So, 2022 was the centenary of the British Broadcasting Corporation (née Company).
Have the celebrations marking events in 1922 passed by unduly quietly? In this article I’ll mention a couple of contrasting views about radio broadcasting’s first one hundred years.
I’ve spent the last four decades in the industry, and like many of my generation the radio holds a special place in my memory – both as a listener and as a journalist/presenter.
The British Royal Mint issued a commemorative 50p (US$0.61) coin in October 2022. Symbolically that was the cost of a radio receiving licence back in the day.
The coin, a collector’s item, cost me UK£14.00 (US$17.11). It arrived six weeks later.
That’s a waiting time equivalent to almost half a season of Radio 4’s Friday night comedy show The News Quiz. Go on, look it up if you want to check my facts…
Elsewhere, in various parts of the print media, tributes to the BBC at 100 have been mixed, in my opinion. And on-air, if you’ve taken the trouble to search the listings, you’ll’ve found some fascinating archive programmes.
For some contrast, compare these two: the BBC at 100: Radio Times (acknowledged, for long-standing historical and editorial reasons, to be pro-BBC) versus The Economist (a free-market-supporting newspaper)…
And whilst we’re thinking about the remembrance of things past [© M. Proust/trans. Scott Moncrieff, 1922], one abiding Beeb memory I have is of mixing radio packages with the Corporation’s Sound Effects discs (and yes, it was vinyl in my day).
Well, now I find that they’re out there on the web (strictly for own-use only, of course).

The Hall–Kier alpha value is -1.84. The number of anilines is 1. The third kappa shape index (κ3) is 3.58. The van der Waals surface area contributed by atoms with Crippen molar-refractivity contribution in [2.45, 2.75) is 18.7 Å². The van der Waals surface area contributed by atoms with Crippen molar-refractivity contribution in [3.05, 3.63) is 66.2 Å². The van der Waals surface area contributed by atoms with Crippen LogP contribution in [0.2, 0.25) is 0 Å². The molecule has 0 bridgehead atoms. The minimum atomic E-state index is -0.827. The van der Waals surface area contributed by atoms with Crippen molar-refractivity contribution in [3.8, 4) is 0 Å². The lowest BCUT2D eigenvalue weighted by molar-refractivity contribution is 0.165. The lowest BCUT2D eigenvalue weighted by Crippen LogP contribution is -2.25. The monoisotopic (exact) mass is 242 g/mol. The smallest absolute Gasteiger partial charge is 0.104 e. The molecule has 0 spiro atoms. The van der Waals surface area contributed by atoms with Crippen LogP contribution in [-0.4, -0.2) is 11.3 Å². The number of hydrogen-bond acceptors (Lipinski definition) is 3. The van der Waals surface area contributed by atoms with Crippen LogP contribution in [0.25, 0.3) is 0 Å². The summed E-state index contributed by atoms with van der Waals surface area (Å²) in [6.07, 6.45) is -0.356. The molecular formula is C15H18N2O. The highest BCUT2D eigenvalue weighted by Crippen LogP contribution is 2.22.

This means that you too can sit in your front room in Bingley, Gomersal, Heckmondwike, Wath on Dearne or Kirkbymoorside in Yorkshire and sample the delights of three minutes of “Outdoor market, Cliza, small town in central Bolivia with livestock noise, also some muted chatter and traffic noise”.
It’s on CD BBC ECD57 with a duration of 3’56” if you really need to know.
I think I can now admit that an occasional radio feature of mine, perhaps about the state of the Malton livestock market did – sometimes – have the sounds of cholitas going about their daily business whilst deep in the background the llamas let out their mournful cries…
I recall one unfortunate colleague who was caught out, however.
He was preparing a story about the new arrival of a restored steam engine at a local heritage railway line.
As the TX deadline approached, he quickly dubbed on some SFX to his report (after all, the locomotive hadn’t arrived and gone into service at that point).
The radio station received a letter of complaint a week later: “Did you not know that was the sound of a pre-war Great Western Railway loco, when it should have been a London and North Eastern (also pre-war) one?”
Yes, anoraks and gricers of the world unite over a misplaced BBC sound effect.
Perhaps one unintentional long-standing tribute to British public service broadcasting has been the classic Mike Myers/Austin Powers’ song:
This is the best tribute E.V.E.R.
And, was that a Bangle I could see in this video? Typical how he doesn’t realise that BBC-TV five, six or seven don’t exist. OK, so BBC Heaven might. Perhaps.
Let me now offer some things from the archives, and two items from 1932. They may be unrelated; only their date of publication joins them.
But whatever, they do say something about the BBC in that era and perhaps speak to some of the issues and concerns floating around the media world in Britain in the 2020s.
The freshly minted ten-year old BBC had just moved into its new building, Broadcasting House – at the top of Regent Street in London. That was when this warning appeared in the 1932 BBC Handbook about paying your radio licence:
Ten shillings is, of course, 50p in modern money. And to think I paid 14 pounds for my coin, mentioned at the start of this piece… That’s an unlikely comparison of 28 years of licenced-listening in old money.
And from W. H. Auden, the York-born poet, in a poem published in February 1932,